"The one exposure that has been studied is vaccines," says the AAP. "Expert review of the scientific literature finds no causal link between vaccines and autism."

Scientists studying autism and other disorders are examining brain function and are identifying abnormal connectivity between brain cells responsible for imitation, facial expression and sensory processing.

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Subscribe to comments feed Comments (6 posted):

Paul on 10/06/2009 16:48:40
The only studies vindicating vaccines for their role in the autism explosion are statistical manipulations done by people associated with the vaccine program. A good example of how this is done can be found by reading, "Dissecting a Thimerosal Study". To find the article just Google those words. The AAP is nothing but a bunch of corrupt, spineless, lying cowards!
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Hank on 10/06/2009 23:19:52
How convenient to throw out a 2007 study in favor of a 2002 based numbers study when it favors your opinion!

I agree with PAUL!
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Sara on 10/07/2009 01:49:46
The numbers are only going to get worse. Denial isn't going to help these children.
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Patty on 10/07/2009 12:38:45
"Approximately 38 percent of the children who were diagnosed with autism were reported to no longer have the diagnosis."

Autism is treatable as long as you work with a Doctor who is not a member of the AAP. All the successful treatments have been developed by dedicated parents. The AAP's work has been nothing more than putting up hurdles so these kids stay sick. Autistic children are nothing more than little profit centers for the AAP which is nothing but a front group for vaccine companies. Don't believe me? Check out where they get 90% of their funding by going to their own website.
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Pediatrician on 10/08/2009 18:55:37
Immunizations have practically eliminated Haemophilus influenzae b and pneumococcal invasive infections, which were the main causes of meningitis when I was a pediatric resident in the 70s. Pediatric researchers and epidemiologists soon after identified sleeping prone as a risk factor for sudden infant death syndrome, and aspirin for Reye syndrome. Between the elimination of aspirin for children, and childhood vaccination for influenza and chickenpox, Reye syndrome has disappeared from the US. When I returned to hospital medicine as a fellow in 2000, none of the pediatric residents who were training had ever seen a case any of these horrible diseases that used to kill so many children in the 1970s. Native Americans, who were among the most impacted by these and other deadly diseases, such as hepatitis B and A, now have the same vanishingly low risk as others in this country. The only data that suggest that vaccines are associated with autism are ecologic fallacies that link the increase in diagnosis of autism, a considerable portion of which is increased reporting/recognition, to increased vaccine use. I can't believe that people can be so ignorant as to say that vaccines are in the net primarily harmful, or that AAP is "nothing but a front group for vaccine companies." The regulation of vaccines is an FDA responsibility. AAP, ACIP, CDC and others are advisory... and there is considerable evidence that vaccines, on the whole, continue to greatly reduce mortality among children in the US.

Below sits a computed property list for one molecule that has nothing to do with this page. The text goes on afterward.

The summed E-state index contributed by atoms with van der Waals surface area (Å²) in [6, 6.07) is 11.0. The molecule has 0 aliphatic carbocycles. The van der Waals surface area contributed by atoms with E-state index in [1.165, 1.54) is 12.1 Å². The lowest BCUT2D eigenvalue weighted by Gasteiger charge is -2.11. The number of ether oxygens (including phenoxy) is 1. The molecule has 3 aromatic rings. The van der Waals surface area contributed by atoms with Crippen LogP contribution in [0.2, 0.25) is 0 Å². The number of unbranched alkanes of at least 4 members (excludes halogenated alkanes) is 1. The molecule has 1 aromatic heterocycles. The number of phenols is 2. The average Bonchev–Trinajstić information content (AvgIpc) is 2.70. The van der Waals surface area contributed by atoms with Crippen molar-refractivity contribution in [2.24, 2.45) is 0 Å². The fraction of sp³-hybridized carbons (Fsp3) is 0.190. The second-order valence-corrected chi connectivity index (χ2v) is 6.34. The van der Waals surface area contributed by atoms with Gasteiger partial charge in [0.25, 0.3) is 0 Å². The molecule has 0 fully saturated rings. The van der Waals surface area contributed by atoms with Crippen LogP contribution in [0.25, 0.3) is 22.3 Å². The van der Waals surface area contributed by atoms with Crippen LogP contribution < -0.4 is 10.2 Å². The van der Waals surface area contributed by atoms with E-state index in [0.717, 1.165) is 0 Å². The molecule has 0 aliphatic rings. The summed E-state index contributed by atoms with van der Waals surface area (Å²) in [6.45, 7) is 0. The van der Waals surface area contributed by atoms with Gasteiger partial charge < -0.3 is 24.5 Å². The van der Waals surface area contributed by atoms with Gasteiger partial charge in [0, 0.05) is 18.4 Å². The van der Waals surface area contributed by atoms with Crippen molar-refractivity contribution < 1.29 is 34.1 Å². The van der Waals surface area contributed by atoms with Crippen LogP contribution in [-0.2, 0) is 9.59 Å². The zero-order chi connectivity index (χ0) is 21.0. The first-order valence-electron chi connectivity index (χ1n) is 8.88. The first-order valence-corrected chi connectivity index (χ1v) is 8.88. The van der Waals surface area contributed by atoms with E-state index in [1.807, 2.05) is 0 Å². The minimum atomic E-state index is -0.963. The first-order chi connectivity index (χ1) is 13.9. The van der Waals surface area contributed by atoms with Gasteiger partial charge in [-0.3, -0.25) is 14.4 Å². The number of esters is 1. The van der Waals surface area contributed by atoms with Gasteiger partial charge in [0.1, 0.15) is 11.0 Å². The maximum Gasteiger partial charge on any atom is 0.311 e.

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theresa on 10/09/2009 13:03:46
How inconvenient for those who profit from the over-victimization of autism. The AAP has rightfully concluded that the recent 1-in-91 study is INDEED flawed as it's source was JUST the parents of the child and not the caregivers as well. The other respondents above are simply mad because it doesn't further their exploitive efforts.